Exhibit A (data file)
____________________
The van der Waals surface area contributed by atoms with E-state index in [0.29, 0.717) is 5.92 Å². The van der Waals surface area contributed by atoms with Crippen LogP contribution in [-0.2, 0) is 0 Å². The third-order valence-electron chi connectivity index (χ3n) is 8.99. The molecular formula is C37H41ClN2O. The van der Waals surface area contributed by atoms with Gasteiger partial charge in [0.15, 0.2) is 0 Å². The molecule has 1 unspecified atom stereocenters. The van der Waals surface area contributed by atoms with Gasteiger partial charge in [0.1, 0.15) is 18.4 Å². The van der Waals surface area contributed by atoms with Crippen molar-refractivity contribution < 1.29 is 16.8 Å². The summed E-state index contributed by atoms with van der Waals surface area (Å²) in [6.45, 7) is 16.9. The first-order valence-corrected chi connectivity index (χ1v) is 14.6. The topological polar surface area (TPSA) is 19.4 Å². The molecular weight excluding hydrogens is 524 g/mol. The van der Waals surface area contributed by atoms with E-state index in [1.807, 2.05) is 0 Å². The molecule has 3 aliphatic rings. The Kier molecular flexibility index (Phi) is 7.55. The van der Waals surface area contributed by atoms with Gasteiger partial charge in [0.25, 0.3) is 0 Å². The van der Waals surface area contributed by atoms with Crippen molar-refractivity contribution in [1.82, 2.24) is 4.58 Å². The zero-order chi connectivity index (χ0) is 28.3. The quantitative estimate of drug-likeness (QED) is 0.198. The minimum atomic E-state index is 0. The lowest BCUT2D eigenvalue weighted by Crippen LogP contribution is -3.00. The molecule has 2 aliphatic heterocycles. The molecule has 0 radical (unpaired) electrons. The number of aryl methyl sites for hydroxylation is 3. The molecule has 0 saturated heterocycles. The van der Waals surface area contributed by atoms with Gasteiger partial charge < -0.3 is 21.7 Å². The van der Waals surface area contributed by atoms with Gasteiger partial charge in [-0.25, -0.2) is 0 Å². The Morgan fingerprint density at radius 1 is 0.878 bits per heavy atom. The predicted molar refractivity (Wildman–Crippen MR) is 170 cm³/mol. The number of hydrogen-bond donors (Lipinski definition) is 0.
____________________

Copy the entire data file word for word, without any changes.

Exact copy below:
The van der Waals surface area contributed by atoms with E-state index in [0.29, 0.717) is 5.92 Å². The van der Waals surface area contributed by atoms with Crippen LogP contribution in [-0.2, 0) is 0 Å². The third-order valence-electron chi connectivity index (χ3n) is 8.99. The molecular formula is C37H41ClN2O. The van der Waals surface area contributed by atoms with Gasteiger partial charge in [0.15, 0.2) is 0 Å². The molecule has 1 unspecified atom stereocenters. The van der Waals surface area contributed by atoms with Gasteiger partial charge in [0.1, 0.15) is 18.4 Å². The van der Waals surface area contributed by atoms with Crippen molar-refractivity contribution < 1.29 is 16.8 Å². The summed E-state index contributed by atoms with van der Waals surface area (Å²) in [6.45, 7) is 16.9. The first-order valence-corrected chi connectivity index (χ1v) is 14.6. The topological polar surface area (TPSA) is 19.4 Å². The molecular weight excluding hydrogens is 524 g/mol. The van der Waals surface area contributed by atoms with E-state index in [1.807, 2.05) is 0 Å². The molecule has 3 aliphatic rings. The Kier molecular flexibility index (Phi) is 7.55. The van der Waals surface area contributed by atoms with Gasteiger partial charge in [0.25, 0.3) is 0 Å². The van der Waals surface area contributed by atoms with Crippen molar-refractivity contribution in [1.82, 2.24) is 4.58 Å². The zero-order chi connectivity index (χ0) is 28.3. The quantitative estimate of drug-likeness (QED) is 0.198. The minimum atomic E-state index is 0. The lowest BCUT2D eigenvalue weighted by Crippen LogP contribution is -3.00. The molecule has 2 aliphatic heterocycles. The molecule has 0 radical (unpaired) electrons. The number of aryl methyl sites for hydroxylation is 3. The molecule has 0 saturated heterocycles. The van der Waals surface area contributed by atoms with Gasteiger partial charge < -0.3 is 21.7 Å². The van der Waals surface area contributed by atoms with Gasteiger partial charge in [-0.25, -0.2) is 0 Å². The Morgan fingerprint density at radius 1 is 0.878 bits per heavy atom. The predicted molar refractivity (Wildman–Crippen MR) is 170 cm³/mol. The number of hydrogen-bond donors (Lipinski definition) is 0.